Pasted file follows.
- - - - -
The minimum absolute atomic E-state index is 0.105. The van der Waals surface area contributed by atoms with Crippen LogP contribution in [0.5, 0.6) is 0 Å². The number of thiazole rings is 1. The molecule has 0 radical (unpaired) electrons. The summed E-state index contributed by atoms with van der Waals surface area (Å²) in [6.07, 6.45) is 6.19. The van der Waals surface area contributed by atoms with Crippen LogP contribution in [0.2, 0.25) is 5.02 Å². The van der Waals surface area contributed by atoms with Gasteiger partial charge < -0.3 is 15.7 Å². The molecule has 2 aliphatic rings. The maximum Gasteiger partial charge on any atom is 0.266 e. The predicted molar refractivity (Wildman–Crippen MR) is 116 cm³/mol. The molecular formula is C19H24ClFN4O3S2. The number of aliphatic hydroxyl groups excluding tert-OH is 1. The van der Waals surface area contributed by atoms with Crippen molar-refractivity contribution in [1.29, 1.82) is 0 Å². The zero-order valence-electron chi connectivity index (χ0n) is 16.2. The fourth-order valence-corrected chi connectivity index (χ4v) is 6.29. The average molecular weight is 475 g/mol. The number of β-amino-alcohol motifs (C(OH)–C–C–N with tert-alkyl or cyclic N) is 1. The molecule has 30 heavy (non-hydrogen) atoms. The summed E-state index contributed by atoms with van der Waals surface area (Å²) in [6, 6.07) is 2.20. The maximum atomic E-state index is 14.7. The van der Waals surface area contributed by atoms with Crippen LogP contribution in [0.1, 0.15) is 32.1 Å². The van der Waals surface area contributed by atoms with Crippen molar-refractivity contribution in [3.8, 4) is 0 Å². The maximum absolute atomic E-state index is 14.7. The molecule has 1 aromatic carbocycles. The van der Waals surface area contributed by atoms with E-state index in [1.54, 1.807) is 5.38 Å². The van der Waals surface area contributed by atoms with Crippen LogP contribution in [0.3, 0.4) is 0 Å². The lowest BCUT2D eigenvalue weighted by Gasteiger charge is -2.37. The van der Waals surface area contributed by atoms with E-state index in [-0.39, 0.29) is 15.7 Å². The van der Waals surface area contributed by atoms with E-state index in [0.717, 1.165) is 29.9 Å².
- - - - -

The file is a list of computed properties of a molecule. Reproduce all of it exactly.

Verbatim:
The minimum absolute atomic E-state index is 0.105. The van der Waals surface area contributed by atoms with Crippen LogP contribution in [0.5, 0.6) is 0 Å². The number of thiazole rings is 1. The molecule has 0 radical (unpaired) electrons. The summed E-state index contributed by atoms with van der Waals surface area (Å²) in [6.07, 6.45) is 6.19. The van der Waals surface area contributed by atoms with Crippen LogP contribution in [0.2, 0.25) is 5.02 Å². The van der Waals surface area contributed by atoms with Gasteiger partial charge < -0.3 is 15.7 Å². The molecule has 2 aliphatic rings. The maximum Gasteiger partial charge on any atom is 0.266 e. The predicted molar refractivity (Wildman–Crippen MR) is 116 cm³/mol. The molecular formula is C19H24ClFN4O3S2. The number of aliphatic hydroxyl groups excluding tert-OH is 1. The van der Waals surface area contributed by atoms with Crippen molar-refractivity contribution in [1.29, 1.82) is 0 Å². The zero-order valence-electron chi connectivity index (χ0n) is 16.2. The fourth-order valence-corrected chi connectivity index (χ4v) is 6.29. The average molecular weight is 475 g/mol. The number of β-amino-alcohol motifs (C(OH)–C–C–N with tert-alkyl or cyclic N) is 1. The molecule has 30 heavy (non-hydrogen) atoms. The summed E-state index contributed by atoms with van der Waals surface area (Å²) in [6, 6.07) is 2.20. The maximum atomic E-state index is 14.7. The van der Waals surface area contributed by atoms with Crippen LogP contribution in [0.1, 0.15) is 32.1 Å². The van der Waals surface area contributed by atoms with Crippen molar-refractivity contribution in [3.8, 4) is 0 Å². The maximum absolute atomic E-state index is 14.7. The molecule has 1 aromatic carbocycles. The van der Waals surface area contributed by atoms with E-state index in [1.54, 1.807) is 5.38 Å². The van der Waals surface area contributed by atoms with Crippen LogP contribution in [0.3, 0.4) is 0 Å². The lowest BCUT2D eigenvalue weighted by Gasteiger charge is -2.37. The van der Waals surface area contributed by atoms with E-state index in [-0.39, 0.29) is 15.7 Å². The van der Waals surface area contributed by atoms with E-state index in [0.717, 1.165) is 29.9 Å².